BIRMINGHAM, Mich. (AP) — Detroit Tigers first baseman Miguel Cabrera was taken to a police station over the weekend after coming home drunk and getting into a fight with his wife at their suburban Detroit home, authorities said Monday.

Birmingham Police Chief Richard Patterson said Rosangel Cabrera called 911 at 6 a.m. Saturday, requesting police assistance. An alcohol test found that Miguel Cabrera was at three times the legal limit for driving, police said.

No charges will be filed and both Cabreras refused medical attention.

“We determined that they both contributed to the domestic assault,” Patterson said. “It was minor in nature. They did have some marks on their faces. We could not determine who the aggressor was.”

Cabrera, who hit .323 with 33 home runs and 101 RBIs this season, is in the second season of an eight-year, $152.3 million contract he signed after Detroit acquired him in a blockbuster trade with the Florida Marlins.

“There was an incident that took place on Saturday, and it is a personal matter,” Cabrera said in a written statement Monday released by the Tigers. “I am sorry this has become a distraction, and I apologize to the Tigers, my teammates, and all of the fans. I would appreciate it if you would respect my family’s privacy as I prepare for our next game.”

Cabrera, 26, was the best hitter this season for Detroit. But on Friday night, with the Tigers desperately trying to wrap up the American League Central title, he went 0-for-4 and stranded four runners on base in an 8-0 loss to the White Sox. On Saturday night, he again went 0-for-4 and left six runners on base in a 5-1 loss to Chicago.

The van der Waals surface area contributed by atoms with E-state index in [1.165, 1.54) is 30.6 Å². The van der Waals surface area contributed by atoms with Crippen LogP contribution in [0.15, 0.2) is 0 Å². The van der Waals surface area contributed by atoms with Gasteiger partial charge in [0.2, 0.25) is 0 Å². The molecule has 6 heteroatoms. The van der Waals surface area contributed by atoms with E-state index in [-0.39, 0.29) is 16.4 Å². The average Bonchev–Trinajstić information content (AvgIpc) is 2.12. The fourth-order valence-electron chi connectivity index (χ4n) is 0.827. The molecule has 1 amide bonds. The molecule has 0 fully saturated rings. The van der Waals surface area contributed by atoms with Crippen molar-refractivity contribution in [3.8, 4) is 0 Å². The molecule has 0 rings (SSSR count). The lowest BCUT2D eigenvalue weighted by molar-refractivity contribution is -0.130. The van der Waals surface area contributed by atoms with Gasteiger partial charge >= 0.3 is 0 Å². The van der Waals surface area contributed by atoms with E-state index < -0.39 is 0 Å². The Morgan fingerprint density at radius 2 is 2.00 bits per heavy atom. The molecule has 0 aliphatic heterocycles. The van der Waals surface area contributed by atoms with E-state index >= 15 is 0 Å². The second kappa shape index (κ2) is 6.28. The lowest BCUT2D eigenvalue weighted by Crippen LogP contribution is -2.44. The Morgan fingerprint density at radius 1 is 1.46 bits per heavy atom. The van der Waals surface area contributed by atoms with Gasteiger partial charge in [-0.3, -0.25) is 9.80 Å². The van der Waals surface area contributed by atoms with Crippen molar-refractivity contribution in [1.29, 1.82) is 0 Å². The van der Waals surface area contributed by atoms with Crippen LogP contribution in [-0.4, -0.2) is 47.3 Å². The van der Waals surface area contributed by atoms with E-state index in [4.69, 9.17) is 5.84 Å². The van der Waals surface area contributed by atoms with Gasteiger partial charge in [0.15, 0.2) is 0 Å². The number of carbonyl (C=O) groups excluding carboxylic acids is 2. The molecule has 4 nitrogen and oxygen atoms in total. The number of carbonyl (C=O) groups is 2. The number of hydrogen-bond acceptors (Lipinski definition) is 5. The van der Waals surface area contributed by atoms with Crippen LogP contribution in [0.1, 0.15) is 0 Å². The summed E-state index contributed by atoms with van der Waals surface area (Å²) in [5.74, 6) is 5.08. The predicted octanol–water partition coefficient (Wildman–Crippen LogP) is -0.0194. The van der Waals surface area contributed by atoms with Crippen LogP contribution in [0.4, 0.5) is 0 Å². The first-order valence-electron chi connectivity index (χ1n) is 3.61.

Griffey rakes in the money

SEATTLE (AP) — Ken Griffey Jr. will collect $3.15 million of a potential $5 million for returning to the Seattle Mariners.

The 39-year-old slugger earned an additional $1.15 million in bonuses tied to playing time and home attendance, according to contract details obtained by The Associated Press. That’s on top of the $2 million in base salary the active home run leader received in his one-year contract.

A spike in playing time over the final week of the season, when Griffey started five times in six games as the designated hitter, earned him an additional $250,000 for eclipsing 450 plate appearances. He finished with 456.

He earned $900,000 more for incremental combinations of his plate appearances and the team’s attendance topping 2 million.

Yet Griffey’s presence did not drive up attendance as much as the team had hoped, though it likely prevented a steeper drop in a bad economy. The Mariners drew 2,195,284 in paid attendance to Safeco Field this season, down from 2.33 million last season. It was the lowest in Seattle since 1995 at the Kingdome.

Griffey would have received another $200,000 had the Mariners attracted 4,716 more fans. He could have earned up to $3 million in bonuses had Seattle drawn 3 million fans and he reached 500 plate appearances.

Yankees slash ticket prices

NEW YORK (AP) — The New York Yankees are reclassifying more than a quarter of their ritzy Legends Suite seats next season, and slashing prices on many of the remaining tickets by up to $1,250.

A total of 538 seats along the foul lines will be called the Champions Suite and will no longer have access to the duplex restaurant behind home plate, according to the team’s 2010 premium seat plan.

Those seats cost $500-$1,000 this year as part of full season tickets, but will sell for $300-$500 next year. They still will have waiter service and access to lounges down each foul line with free food to take to the seats and soft drinks.

Their removal leaves 1,357 seats in the Legends Suite. Yankees president Randy Levine declined comment on the changes. Managing general partner Hal Steinbrenner said last month the team will review pricing each year.


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